University of Colorado fires controversial professor
The Boulder, Colo., school's regents say Ward Churchill was dismissed over fraud and plagiarism, not a post-9/11 essay.
BOULDER, Colo. — The University of Colorado on Tuesday fired professor Ward L. Churchill, whose controversial statements comparing victims of the Sept. 11 attacks to Nazis triggered a debate over free speech and scholarship.
The university system's regents insisted that their decision was unrelated to Churchill's 2001 essay that called workers in the World Trade Center "little Eichmanns," a reference to Nazi Adolf Eichmann, who was in charge of sending Jews to death camps.
They said they were acting because a faculty committee had found that Churchill, 59, a tenured professor of ethnic studies at the University of Colorado at Boulder, had committed plagiarism and fraudulent research in other writings.
"I'm not sure we had much of a choice," said University of Colorado President Hank Brown, whose recommendation to dismiss Churchill was upheld by the regents. "The integrity of our research is an integral part of our university."
But Churchill and his backers argued that the move was motivated by a dislike for the leftist professor's views, and that it would keep other professors from discussing unpopular subjects. "This is a political firing with academic camouflage," said Tom Mayer, a sociology professor.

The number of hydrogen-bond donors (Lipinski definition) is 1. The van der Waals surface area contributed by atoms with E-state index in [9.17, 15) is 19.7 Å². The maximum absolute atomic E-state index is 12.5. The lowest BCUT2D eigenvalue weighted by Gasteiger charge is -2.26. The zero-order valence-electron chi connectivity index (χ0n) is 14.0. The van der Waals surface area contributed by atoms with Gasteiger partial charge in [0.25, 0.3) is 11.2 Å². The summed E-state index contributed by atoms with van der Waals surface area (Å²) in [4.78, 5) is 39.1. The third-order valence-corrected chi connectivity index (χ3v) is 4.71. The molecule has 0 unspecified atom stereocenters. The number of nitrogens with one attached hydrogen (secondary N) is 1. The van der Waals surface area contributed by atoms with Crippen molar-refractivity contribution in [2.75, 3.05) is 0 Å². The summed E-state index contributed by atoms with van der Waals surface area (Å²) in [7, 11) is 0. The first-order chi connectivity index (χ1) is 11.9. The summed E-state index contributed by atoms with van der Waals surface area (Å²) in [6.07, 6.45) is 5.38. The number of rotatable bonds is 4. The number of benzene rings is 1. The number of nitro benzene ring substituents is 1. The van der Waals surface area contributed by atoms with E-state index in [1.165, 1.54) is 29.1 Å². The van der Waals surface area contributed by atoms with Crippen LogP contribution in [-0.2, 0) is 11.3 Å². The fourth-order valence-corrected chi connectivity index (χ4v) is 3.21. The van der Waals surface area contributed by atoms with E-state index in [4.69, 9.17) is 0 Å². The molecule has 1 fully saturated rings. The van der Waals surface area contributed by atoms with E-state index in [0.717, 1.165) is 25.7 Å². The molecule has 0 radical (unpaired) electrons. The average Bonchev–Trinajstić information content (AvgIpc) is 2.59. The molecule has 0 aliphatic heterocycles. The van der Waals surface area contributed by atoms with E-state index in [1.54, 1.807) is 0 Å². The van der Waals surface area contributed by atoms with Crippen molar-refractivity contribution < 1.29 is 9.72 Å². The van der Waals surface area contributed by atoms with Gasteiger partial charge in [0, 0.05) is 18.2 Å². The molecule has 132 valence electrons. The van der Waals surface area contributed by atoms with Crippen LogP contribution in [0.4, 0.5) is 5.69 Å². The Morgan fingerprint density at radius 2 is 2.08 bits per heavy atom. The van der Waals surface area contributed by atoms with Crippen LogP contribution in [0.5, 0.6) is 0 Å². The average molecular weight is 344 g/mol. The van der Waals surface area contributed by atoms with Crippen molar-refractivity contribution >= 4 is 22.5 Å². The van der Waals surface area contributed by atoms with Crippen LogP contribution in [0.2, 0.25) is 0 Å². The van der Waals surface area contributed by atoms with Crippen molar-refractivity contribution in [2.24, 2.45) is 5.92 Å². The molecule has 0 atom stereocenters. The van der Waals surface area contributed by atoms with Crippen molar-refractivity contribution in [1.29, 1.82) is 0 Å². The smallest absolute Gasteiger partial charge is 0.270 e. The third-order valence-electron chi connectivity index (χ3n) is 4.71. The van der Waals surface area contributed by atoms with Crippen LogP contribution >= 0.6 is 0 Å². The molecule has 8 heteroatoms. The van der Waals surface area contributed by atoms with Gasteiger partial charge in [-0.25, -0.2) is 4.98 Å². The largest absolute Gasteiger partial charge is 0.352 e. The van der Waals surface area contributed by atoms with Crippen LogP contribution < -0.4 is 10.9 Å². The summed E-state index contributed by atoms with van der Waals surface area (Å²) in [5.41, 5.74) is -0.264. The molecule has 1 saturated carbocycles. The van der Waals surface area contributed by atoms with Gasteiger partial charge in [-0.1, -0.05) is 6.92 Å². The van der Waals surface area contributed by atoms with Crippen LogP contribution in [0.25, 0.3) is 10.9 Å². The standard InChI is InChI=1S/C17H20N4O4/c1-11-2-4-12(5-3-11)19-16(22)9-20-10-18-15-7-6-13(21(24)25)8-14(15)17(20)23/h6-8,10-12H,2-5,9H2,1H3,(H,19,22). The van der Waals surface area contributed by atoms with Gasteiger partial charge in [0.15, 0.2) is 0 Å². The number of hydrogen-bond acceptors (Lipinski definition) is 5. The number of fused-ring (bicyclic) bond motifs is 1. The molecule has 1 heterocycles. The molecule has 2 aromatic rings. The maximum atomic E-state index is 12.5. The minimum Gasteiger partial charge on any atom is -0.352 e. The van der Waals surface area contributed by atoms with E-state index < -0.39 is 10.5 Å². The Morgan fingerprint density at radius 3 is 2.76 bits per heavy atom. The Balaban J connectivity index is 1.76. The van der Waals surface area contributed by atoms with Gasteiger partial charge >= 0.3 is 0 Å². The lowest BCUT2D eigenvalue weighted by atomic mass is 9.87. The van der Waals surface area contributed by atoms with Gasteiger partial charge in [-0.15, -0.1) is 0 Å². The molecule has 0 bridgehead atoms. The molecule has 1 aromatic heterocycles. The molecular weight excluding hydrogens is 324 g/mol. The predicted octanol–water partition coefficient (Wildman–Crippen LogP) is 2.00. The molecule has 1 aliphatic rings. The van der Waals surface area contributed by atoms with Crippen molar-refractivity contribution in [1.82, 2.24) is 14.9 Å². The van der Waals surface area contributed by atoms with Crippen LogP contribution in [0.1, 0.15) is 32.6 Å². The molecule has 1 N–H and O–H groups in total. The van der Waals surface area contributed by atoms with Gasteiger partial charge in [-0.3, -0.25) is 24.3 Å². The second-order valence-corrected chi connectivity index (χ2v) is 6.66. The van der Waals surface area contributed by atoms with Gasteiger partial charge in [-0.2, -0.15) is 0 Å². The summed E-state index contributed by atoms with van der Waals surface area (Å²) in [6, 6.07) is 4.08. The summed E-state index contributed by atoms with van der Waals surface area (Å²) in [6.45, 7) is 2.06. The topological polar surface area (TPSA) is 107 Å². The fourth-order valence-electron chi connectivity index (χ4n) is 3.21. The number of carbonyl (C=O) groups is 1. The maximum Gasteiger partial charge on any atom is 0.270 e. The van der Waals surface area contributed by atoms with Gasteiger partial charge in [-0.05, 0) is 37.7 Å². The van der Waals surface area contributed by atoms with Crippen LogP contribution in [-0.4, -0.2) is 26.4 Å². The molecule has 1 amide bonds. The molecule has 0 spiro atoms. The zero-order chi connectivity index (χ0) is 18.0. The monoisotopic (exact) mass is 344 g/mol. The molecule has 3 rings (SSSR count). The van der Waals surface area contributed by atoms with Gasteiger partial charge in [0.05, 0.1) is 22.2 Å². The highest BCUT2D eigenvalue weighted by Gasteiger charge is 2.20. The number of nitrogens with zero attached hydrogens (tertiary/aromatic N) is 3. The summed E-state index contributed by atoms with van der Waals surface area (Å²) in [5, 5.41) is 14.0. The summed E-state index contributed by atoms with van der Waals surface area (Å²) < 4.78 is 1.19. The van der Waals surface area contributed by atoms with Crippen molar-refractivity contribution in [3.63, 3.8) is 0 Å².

Churchill's attorney, David Lane, said he'd file a lawsuit in Denver court today challenging the dismissal as a violation of the 1st Amendment. The message of the university's action, he said, "is there will be a payback for free speech."
The controversy began in 2005, when Churchill was slated to speak at Hamilton College in New York. Critics seized on a little-read essay he wrote after the Sept. 11 attacks titled "Some People Push Back: On the Justice of Roosting Chickens." In it, he argued that workers in the World Trade Center were "a technocratic corps at the very heart of America's global financial empire," and compared them to the Nazi leader who carried out superiors' orders for genocide.
Churchill was roundly attacked on the Internet and television, and his speech was canceled. The University of Colorado's Board of Regents apologized for the essay and the then-governor of Colorado called for Churchill to be fired. He was not, but did step down as chairman of the university's ethnic studies department.
The school launched an investigation of allegations that Churchill's writings on genocide of Native Americans involved research fraud. Last year, a panel found several problems in Churchill's writings, and its findings were accepted by two other faculty panels. Last month, Brown recommended Churchill's dismissal.
"We were guided by the findings of three faculty committees and 25 tenured faculty members," regents Chairwoman Patricia Hayes said of the board's decision.
After an all-day closed-door deliberation, the regents voted 8 to 1 to accept Brown's recommendation that Churchill be dismissed. In their motion, they emphasized that they supported academic freedom.
Dozens of Churchill backers, some wearing T-shirts reading "I Am Ward Churchill," booed and cursed when the vote was announced. At a news conference afterward, Churchill criticized the findings against him as fraudulent and said he was staying in Boulder and fighting to regain his position.